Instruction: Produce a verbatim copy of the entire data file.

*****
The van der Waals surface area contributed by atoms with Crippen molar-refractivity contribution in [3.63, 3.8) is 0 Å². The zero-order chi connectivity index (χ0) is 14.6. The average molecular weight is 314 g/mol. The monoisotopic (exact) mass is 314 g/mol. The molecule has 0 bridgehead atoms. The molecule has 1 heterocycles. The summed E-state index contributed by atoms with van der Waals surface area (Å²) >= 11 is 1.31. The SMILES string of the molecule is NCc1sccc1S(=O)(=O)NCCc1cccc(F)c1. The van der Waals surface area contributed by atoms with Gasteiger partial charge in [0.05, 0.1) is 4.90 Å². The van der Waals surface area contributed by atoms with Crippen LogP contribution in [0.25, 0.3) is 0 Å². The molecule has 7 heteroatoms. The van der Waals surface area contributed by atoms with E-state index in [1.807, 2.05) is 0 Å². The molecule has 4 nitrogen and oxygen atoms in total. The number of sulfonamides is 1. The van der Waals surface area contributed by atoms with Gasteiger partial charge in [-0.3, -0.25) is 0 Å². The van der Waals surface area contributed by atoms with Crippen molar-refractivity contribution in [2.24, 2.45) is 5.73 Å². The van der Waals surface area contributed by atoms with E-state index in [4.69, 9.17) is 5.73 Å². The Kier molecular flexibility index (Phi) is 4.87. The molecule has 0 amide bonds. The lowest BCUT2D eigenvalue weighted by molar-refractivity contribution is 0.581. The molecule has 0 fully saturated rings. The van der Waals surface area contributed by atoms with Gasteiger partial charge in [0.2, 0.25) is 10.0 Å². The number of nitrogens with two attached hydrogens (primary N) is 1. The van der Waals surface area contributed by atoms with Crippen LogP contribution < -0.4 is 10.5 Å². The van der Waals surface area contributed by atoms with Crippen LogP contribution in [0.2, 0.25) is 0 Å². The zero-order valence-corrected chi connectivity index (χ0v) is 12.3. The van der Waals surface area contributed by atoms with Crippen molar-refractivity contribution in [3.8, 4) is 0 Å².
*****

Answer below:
The van der Waals surface area contributed by atoms with Crippen molar-refractivity contribution in [3.63, 3.8) is 0 Å². The zero-order chi connectivity index (χ0) is 14.6. The average molecular weight is 314 g/mol. The monoisotopic (exact) mass is 314 g/mol. The molecule has 0 bridgehead atoms. The molecule has 1 heterocycles. The summed E-state index contributed by atoms with van der Waals surface area (Å²) >= 11 is 1.31. The SMILES string of the molecule is NCc1sccc1S(=O)(=O)NCCc1cccc(F)c1. The van der Waals surface area contributed by atoms with Gasteiger partial charge in [0.05, 0.1) is 4.90 Å². The van der Waals surface area contributed by atoms with Crippen LogP contribution in [0.25, 0.3) is 0 Å². The molecule has 7 heteroatoms. The van der Waals surface area contributed by atoms with E-state index in [1.807, 2.05) is 0 Å². The molecule has 4 nitrogen and oxygen atoms in total. The number of sulfonamides is 1. The van der Waals surface area contributed by atoms with Gasteiger partial charge in [-0.3, -0.25) is 0 Å². The van der Waals surface area contributed by atoms with Crippen molar-refractivity contribution in [2.24, 2.45) is 5.73 Å². The van der Waals surface area contributed by atoms with E-state index in [4.69, 9.17) is 5.73 Å². The Kier molecular flexibility index (Phi) is 4.87. The molecule has 0 amide bonds. The lowest BCUT2D eigenvalue weighted by molar-refractivity contribution is 0.581. The molecule has 0 fully saturated rings. The van der Waals surface area contributed by atoms with Gasteiger partial charge in [0.2, 0.25) is 10.0 Å². The number of nitrogens with two attached hydrogens (primary N) is 1. The van der Waals surface area contributed by atoms with Crippen LogP contribution < -0.4 is 10.5 Å². The van der Waals surface area contributed by atoms with Crippen LogP contribution in [0.2, 0.25) is 0 Å². The zero-order valence-corrected chi connectivity index (χ0v) is 12.3. The van der Waals surface area contributed by atoms with Crippen molar-refractivity contribution in [3.8, 4) is 0 Å².